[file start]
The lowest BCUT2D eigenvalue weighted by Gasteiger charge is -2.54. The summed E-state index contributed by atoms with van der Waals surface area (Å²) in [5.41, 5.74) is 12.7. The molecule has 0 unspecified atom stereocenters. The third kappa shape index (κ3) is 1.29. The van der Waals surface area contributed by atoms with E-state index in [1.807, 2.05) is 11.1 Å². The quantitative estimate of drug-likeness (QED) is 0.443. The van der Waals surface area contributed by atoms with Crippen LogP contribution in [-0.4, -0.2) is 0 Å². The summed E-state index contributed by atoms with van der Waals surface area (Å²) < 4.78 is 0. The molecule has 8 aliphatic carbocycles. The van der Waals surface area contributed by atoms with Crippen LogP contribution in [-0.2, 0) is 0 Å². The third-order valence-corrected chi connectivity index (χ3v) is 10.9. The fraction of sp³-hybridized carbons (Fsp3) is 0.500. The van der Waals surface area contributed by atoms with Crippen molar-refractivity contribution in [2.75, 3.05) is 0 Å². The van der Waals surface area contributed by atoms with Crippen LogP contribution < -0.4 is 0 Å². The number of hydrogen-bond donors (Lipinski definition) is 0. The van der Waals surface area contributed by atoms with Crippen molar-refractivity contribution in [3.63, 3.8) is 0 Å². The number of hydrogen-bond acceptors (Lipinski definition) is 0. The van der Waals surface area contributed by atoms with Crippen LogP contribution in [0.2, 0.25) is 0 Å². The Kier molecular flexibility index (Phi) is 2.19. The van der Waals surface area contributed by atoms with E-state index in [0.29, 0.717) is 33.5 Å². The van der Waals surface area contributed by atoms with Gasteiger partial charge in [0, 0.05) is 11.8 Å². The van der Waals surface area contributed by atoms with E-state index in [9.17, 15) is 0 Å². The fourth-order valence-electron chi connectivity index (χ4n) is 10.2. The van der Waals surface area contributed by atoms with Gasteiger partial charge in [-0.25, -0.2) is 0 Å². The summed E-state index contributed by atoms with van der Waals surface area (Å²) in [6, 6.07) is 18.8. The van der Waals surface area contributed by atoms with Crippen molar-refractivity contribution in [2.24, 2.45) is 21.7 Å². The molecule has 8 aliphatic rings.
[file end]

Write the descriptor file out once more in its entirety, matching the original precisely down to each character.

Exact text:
The lowest BCUT2D eigenvalue weighted by Gasteiger charge is -2.54. The summed E-state index contributed by atoms with van der Waals surface area (Å²) in [5.41, 5.74) is 12.7. The molecule has 0 unspecified atom stereocenters. The third kappa shape index (κ3) is 1.29. The van der Waals surface area contributed by atoms with E-state index in [1.807, 2.05) is 11.1 Å². The quantitative estimate of drug-likeness (QED) is 0.443. The van der Waals surface area contributed by atoms with Crippen LogP contribution in [-0.4, -0.2) is 0 Å². The summed E-state index contributed by atoms with van der Waals surface area (Å²) < 4.78 is 0. The molecule has 8 aliphatic carbocycles. The van der Waals surface area contributed by atoms with Crippen LogP contribution in [-0.2, 0) is 0 Å². The third-order valence-corrected chi connectivity index (χ3v) is 10.9. The fraction of sp³-hybridized carbons (Fsp3) is 0.500. The van der Waals surface area contributed by atoms with Crippen molar-refractivity contribution in [2.75, 3.05) is 0 Å². The van der Waals surface area contributed by atoms with Crippen LogP contribution < -0.4 is 0 Å². The number of hydrogen-bond donors (Lipinski definition) is 0. The van der Waals surface area contributed by atoms with Crippen molar-refractivity contribution in [3.63, 3.8) is 0 Å². The number of hydrogen-bond acceptors (Lipinski definition) is 0. The van der Waals surface area contributed by atoms with Crippen LogP contribution in [0.2, 0.25) is 0 Å². The Kier molecular flexibility index (Phi) is 2.19. The van der Waals surface area contributed by atoms with E-state index in [0.29, 0.717) is 33.5 Å². The van der Waals surface area contributed by atoms with Gasteiger partial charge in [0, 0.05) is 11.8 Å². The van der Waals surface area contributed by atoms with E-state index in [9.17, 15) is 0 Å². The fourth-order valence-electron chi connectivity index (χ4n) is 10.2. The van der Waals surface area contributed by atoms with Gasteiger partial charge in [-0.25, -0.2) is 0 Å². The summed E-state index contributed by atoms with van der Waals surface area (Å²) in [6, 6.07) is 18.8. The van der Waals surface area contributed by atoms with Crippen molar-refractivity contribution in [2.24, 2.45) is 21.7 Å². The molecule has 8 aliphatic rings.